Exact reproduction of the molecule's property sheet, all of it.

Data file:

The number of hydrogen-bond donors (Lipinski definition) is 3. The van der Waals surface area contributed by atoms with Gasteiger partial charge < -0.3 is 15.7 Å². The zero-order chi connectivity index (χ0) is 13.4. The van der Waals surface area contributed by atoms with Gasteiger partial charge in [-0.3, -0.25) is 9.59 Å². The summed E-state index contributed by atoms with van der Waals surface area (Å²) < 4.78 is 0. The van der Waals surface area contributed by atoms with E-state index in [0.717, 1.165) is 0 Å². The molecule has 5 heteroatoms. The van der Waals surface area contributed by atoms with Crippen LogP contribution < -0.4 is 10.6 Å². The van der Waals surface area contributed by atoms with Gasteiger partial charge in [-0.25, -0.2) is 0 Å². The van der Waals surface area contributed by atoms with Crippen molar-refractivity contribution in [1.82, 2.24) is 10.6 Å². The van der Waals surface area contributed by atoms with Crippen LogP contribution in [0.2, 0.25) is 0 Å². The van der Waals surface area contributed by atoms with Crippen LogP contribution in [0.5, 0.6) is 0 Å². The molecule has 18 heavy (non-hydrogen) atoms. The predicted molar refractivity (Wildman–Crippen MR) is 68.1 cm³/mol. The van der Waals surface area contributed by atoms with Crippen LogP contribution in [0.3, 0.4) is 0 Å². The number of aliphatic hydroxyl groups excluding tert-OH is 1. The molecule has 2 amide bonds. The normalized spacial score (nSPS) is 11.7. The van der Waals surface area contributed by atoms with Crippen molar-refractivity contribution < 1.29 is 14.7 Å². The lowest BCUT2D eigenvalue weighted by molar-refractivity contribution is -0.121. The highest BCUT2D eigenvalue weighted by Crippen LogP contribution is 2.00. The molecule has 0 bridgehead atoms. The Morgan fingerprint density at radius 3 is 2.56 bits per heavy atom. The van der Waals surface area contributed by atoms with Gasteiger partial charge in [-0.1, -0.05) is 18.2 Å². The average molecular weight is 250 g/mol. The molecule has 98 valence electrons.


The number of hydrogen-bond donors (Lipinski definition) is 3. The van der Waals surface area contributed by atoms with Gasteiger partial charge < -0.3 is 15.7 Å². The zero-order chi connectivity index (χ0) is 13.4. The van der Waals surface area contributed by atoms with Gasteiger partial charge in [-0.3, -0.25) is 9.59 Å². The summed E-state index contributed by atoms with van der Waals surface area (Å²) < 4.78 is 0. The van der Waals surface area contributed by atoms with E-state index in [0.717, 1.165) is 0 Å². The molecule has 5 heteroatoms. The van der Waals surface area contributed by atoms with Crippen LogP contribution < -0.4 is 10.6 Å². The van der Waals surface area contributed by atoms with Gasteiger partial charge in [-0.25, -0.2) is 0 Å². The van der Waals surface area contributed by atoms with Crippen molar-refractivity contribution in [1.82, 2.24) is 10.6 Å². The van der Waals surface area contributed by atoms with Crippen LogP contribution in [0.2, 0.25) is 0 Å². The van der Waals surface area contributed by atoms with Crippen LogP contribution in [0.5, 0.6) is 0 Å². The molecule has 18 heavy (non-hydrogen) atoms. The predicted molar refractivity (Wildman–Crippen MR) is 68.1 cm³/mol. The van der Waals surface area contributed by atoms with Crippen LogP contribution in [0.3, 0.4) is 0 Å². The number of aliphatic hydroxyl groups excluding tert-OH is 1. The molecule has 2 amide bonds. The normalized spacial score (nSPS) is 11.7. The van der Waals surface area contributed by atoms with Crippen molar-refractivity contribution < 1.29 is 14.7 Å². The lowest BCUT2D eigenvalue weighted by molar-refractivity contribution is -0.121. The highest BCUT2D eigenvalue weighted by Crippen LogP contribution is 2.00. The molecule has 0 bridgehead atoms. The Morgan fingerprint density at radius 3 is 2.56 bits per heavy atom. The van der Waals surface area contributed by atoms with Gasteiger partial charge in [-0.1, -0.05) is 18.2 Å². The average molecular weight is 250 g/mol. The molecule has 98 valence electrons.